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Comment Re:Why would Putin fear Clinton? (Score 1) 769

Um, what would you consider to be a qualification?

I mean, it seems like a good answer would be "Six years as secretary of state, plus eight more years of meeting world leaders as First Lady -- and then another six years as a U.S. Senator." Your response is "Nah, that's not experience....."

So what is?

Journal Journal: Driving Tips 5

Keep your tires properly inflated

Always use your seat belt

If you drive a nice car, wear a chauffeur's cap, and seat all passengers in back.

And make damn sure to check your tail lights before leaving the house! It also would help if the covers can resist a couple of whacks with the billy club. Shopping tip - Try to replace the bulbs with multiple LEDs. They last much longer and are harder to knock out.

Comment Re:Alfred Hitchcock (Score 1) 296

> Alfred Hitchcock was known as the "master of suspense" precisely because he avoided chopping the scene to pieces with a million different camera angles.

I was all set to argue with this. ("Then how do you explain the shower scene in Psycho?") But actually, yeah, it's preceded by a long, slow, continuous take of the door to the bathroom opening. And for that matter, there's that whole long scene in "The Man Who Knew Too Much" where the orchestra keeps playing, slowly, slowly, and there's tension pretty much because the scene is dragging on...

Submission + - Would you trust medical data stored on AWS by CareMonkey? (

rolandw writes: My teenage daughter's school in the UK wants me to approve the storage of her full medical details in CareMonkey. CareMonkey say that this data is stored on AWS and their security page says that it is secured by every protocol ever claimed by AWS (apparenlty). As a sysadmin and developer who has used AWS extensively for non-secure information my alarm bells are sounding. Should I ignore them and say yes? Why would you refuse?

Comment Re:Summary heaps praise on advertising (Score 1) 109

If you want to be a man and not a little boy, you can admit that you were wrong and should do your own homework before you judge others.

Geez, man why the abuse?

I worked briefly at Digital Equipment Corporation in the early 1990s. I was feeling wistful from your comment about how much things had changed over the years, remembering when Yahoo was actually a king. (A friend of mine told me he remembers when Yahoo's address still contained Usenet, FTP,, Napster...

That seems to me like the real substance of this discussion. Anyways, thanks for your thoughts on Digital Equipment Corporation.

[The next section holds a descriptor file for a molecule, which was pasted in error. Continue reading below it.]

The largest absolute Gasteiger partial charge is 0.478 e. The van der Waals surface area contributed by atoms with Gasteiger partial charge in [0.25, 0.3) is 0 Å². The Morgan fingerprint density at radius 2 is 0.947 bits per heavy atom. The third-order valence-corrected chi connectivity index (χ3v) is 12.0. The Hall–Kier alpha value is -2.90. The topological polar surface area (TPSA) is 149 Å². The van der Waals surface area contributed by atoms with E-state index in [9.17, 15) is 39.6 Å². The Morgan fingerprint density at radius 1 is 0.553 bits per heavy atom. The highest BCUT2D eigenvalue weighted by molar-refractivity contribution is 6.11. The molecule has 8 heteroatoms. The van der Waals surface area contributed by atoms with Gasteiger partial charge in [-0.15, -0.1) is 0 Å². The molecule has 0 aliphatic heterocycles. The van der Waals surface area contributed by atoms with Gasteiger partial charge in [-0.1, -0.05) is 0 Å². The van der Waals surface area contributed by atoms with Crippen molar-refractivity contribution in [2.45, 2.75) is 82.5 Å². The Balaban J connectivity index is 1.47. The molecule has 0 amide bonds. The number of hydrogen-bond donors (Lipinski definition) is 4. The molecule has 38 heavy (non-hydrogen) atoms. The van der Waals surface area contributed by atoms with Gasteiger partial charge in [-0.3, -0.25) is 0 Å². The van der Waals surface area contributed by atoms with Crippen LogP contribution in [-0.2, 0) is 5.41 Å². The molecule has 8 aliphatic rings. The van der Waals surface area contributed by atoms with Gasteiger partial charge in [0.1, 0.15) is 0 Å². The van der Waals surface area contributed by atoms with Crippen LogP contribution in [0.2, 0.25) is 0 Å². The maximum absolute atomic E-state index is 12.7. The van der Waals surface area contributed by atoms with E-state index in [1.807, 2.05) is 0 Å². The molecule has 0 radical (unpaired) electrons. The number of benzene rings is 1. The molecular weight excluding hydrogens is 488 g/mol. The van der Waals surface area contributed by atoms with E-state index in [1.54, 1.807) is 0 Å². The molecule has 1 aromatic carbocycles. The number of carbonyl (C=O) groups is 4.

Long live the dreamers, long live the net

Submission + - SSL Bug Exposes 33% of HTTPS Servers, Warns Red Hat (

destinyland writes: The OpenSSL project discovered a new bug in 21-year-old code hiding in servers that run TLS for secure communications. SSLv2 "should no longer by considered safe," warns Red Hat's security blog, "and should not be used in a modern environment... the attacker could impersonate the server on what is expected to be a secure connection." It's called DROWN — Decrypting RSA using Obsolete and Weakened Encryption. It uses a man-in-the-middle attack to break encryption, and 33% of all secure HTTPS servers are vulnerable, according to one security site, which offers a tool to check your vulnerability. "Even though this old version of SSL is not used much these days, it continues to be supported by many servers," adds the Qualys security blog, calling SSLv2 "old and crazy-vulnerable". The solution? Disable SSL v2 on all servers.

Submission + - Red Hat warns of Linux 'Skeleton Key' Vulnerability (

destinyland writes: Last week, security experts at both Red Hat and Google found a new flaw in the glibc library used in most Linux systems that enables remote code execution. "Through this flaw, attackers could remotely crash or even force the execution of malicious code on machines without the knowledge of the end user," warns Red Hat's security blog, providing a list of affected products and services. Security expert Dan Kaminsky calls this flaw "unusually bad" and "a skeleton key of unknown strength." And Wolfgang Kandek, the CTO of cloud security provided Qualys, warns that "This is critical and will only get worse in the next couple of weeks."

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